Above painting: Louis Jean Francois - Mars and Venus an Allegory of Peace


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Friday, January 30, 2015


An excerpt from Chapter One of Highland Sacrifice book two in the Highland Wars series...

IN less than a week, over one hundred warriors vying for the titles of Prince and Princess of Sìtheil were dead.
In less than two weeks, Ceana MacRae had gone from being the sister to a laird, to a mourning sister, laird herself and now princess of the realm.
In less than a day, she would be known as either a potential good ruler or a weak one.
An enormous amount of change in such short time. She’d not yet become accustomed to any of it. The only steady, solid pillar she had was the man standing beside her, and even he was new. She glanced at him from the side, taking in the strong, square cut of his jaw, the crispness of his shirt and the pleat of his plaid. His dark hair curled at the base of his neck, the ends still damp from bathing. He was impressive, handsome and only she knew that inside the hulking muscles and fierce warrior was a man with a heart.
Macrath’s dark blue gaze flicked to hers, confidence in their depths.
They entered the great hall through the small stair that led specifically up to the main chambers on the floor above. The carved double doors to the mighty hall were not yet opened to those outside. Two guards stood, weapons in hand before their wood-and-iron height.
Soon the hall would be filled with the people of Sìtheil who’d come to pay their respects, their taxes and to place their grievances with the new leaders. Ceana had never sat in for the entire gathering when her brother or her father held court, but long enough that she had an idea of what went on.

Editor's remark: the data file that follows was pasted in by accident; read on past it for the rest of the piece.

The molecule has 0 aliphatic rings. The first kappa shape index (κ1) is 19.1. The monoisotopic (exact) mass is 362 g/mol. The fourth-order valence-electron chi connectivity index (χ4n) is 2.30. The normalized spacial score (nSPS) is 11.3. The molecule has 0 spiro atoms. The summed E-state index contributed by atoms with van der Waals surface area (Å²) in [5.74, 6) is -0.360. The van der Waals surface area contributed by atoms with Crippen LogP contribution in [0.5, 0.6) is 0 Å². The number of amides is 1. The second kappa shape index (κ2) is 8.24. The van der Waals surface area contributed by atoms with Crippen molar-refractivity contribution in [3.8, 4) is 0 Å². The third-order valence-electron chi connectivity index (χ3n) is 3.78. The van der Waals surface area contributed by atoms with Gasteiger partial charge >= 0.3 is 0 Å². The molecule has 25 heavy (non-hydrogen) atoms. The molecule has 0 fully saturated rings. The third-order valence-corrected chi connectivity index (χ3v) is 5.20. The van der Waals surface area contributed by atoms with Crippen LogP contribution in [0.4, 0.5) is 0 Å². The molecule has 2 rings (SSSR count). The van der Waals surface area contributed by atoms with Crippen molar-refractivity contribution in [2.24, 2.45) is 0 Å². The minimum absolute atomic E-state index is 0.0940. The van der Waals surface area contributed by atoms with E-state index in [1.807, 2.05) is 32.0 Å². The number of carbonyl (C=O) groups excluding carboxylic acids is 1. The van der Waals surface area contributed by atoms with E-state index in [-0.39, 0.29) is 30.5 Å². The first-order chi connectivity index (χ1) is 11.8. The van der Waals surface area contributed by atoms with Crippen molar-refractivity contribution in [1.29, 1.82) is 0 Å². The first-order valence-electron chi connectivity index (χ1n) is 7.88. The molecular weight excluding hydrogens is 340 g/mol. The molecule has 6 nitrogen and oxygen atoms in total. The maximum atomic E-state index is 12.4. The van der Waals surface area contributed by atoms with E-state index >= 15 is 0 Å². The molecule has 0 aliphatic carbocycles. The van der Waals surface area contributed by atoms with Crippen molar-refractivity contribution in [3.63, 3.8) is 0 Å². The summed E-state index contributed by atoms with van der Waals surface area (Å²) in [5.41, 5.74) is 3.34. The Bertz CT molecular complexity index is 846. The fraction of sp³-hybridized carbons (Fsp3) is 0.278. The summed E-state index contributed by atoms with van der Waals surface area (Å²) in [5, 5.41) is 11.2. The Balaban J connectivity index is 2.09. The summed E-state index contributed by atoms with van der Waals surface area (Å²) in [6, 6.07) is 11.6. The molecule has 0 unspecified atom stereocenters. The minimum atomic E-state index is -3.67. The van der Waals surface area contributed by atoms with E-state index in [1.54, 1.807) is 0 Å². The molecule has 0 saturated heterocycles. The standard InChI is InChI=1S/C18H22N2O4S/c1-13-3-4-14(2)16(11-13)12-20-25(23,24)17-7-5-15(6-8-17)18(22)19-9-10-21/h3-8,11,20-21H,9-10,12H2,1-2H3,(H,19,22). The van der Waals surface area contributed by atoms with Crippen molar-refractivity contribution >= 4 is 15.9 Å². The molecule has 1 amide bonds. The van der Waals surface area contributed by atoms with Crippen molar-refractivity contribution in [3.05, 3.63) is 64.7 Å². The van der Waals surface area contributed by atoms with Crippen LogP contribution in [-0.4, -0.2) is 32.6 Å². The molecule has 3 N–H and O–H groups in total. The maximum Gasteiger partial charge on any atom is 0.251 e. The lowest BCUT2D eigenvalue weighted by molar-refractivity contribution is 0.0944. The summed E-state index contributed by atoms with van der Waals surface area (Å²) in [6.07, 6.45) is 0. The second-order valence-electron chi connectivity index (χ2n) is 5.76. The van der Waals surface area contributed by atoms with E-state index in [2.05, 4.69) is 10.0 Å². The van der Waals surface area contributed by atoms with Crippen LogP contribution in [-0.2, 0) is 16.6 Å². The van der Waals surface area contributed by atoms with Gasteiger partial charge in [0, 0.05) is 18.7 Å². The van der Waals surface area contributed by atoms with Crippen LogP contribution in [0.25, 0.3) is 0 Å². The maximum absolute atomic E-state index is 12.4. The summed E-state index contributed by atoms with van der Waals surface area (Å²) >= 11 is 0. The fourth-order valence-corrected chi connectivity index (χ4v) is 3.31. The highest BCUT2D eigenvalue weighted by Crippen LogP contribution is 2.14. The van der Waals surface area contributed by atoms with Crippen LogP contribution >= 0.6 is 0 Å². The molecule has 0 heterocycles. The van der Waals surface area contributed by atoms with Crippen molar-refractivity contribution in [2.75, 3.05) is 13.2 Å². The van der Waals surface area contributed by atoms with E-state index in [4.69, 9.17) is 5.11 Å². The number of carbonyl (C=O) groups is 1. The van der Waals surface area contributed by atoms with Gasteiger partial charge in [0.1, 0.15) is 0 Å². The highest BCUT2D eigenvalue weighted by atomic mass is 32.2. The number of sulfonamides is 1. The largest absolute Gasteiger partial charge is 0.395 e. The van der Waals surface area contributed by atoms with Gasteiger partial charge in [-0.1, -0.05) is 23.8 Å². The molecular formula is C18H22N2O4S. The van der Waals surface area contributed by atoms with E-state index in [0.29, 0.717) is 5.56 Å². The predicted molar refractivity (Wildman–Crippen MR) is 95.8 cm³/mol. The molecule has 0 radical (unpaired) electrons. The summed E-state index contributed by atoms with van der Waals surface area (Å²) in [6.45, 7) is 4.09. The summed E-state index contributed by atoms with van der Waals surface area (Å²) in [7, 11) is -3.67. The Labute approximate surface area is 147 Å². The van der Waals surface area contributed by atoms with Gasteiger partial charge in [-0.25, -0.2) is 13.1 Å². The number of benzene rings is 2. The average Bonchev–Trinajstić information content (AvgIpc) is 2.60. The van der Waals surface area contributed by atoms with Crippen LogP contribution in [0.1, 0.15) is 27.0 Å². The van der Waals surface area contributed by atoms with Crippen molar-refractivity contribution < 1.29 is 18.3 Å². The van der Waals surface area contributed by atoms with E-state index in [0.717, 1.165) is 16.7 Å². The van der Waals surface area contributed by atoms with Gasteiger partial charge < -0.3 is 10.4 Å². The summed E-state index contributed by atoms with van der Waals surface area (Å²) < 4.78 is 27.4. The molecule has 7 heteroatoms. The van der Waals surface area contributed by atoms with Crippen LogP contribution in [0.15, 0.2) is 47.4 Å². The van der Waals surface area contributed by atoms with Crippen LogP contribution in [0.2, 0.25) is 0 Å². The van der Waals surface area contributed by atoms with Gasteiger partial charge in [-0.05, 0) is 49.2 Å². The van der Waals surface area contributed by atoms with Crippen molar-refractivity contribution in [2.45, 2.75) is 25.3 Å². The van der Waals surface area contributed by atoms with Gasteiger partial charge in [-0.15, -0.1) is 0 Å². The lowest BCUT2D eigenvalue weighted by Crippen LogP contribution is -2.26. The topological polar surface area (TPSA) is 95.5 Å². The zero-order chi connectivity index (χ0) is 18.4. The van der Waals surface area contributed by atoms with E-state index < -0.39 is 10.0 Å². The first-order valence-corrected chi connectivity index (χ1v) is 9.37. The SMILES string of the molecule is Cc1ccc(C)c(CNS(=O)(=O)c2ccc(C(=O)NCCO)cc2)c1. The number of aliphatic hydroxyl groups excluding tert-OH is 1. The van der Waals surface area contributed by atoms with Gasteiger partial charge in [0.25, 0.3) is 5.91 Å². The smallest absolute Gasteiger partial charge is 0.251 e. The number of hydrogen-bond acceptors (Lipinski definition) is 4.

Seated on the dais in a long row were the five ruling council members—Lady Beatrice and her four male counterparts. They were dressed in their finest and studied Ceana and Macrath as they entered the great hall, taking in every minute detail from their heads down to their toes.
She hated them all. If she’d the power of the gods, she’d strike them where they sat and watch as flames licked at their flesh.
A shudder passed through her. Rare was it that she thought so violently, but when it came to these five, there was no limit to the malice Ceana was capable of concocting. After what they’d put her and hundreds of others through, she was certain she could never look at any of them without wishing them a violent end. They were not the first of the royal council members, but they’d been for many years and meted out atrocity after atrocity to the people of Sìtheil and those who came to fight for their place to rule.
Beatrice caught her eye, and there was a flicker of something disturbing in their dark depths. This woman held many secrets, knew things about Ceana’s past that she did not share with her. Information regarding Ceana’s mother. One day, when she and Macrath had established their power and had the backing of an army, she’d take Beatrice in hand and demand the information.
That day would be very soon.
Ceana and Macrath ascended to the dais and stood before the two throne chairs in the center, just in front of the council. She would have to endure their close proximity for the whole of the day, as that was how long they expected the court proceedings to take.
Three clerks sat to the side of the raised dais, behind a table. They would collect taxes and record who had paid and what it was they’d given.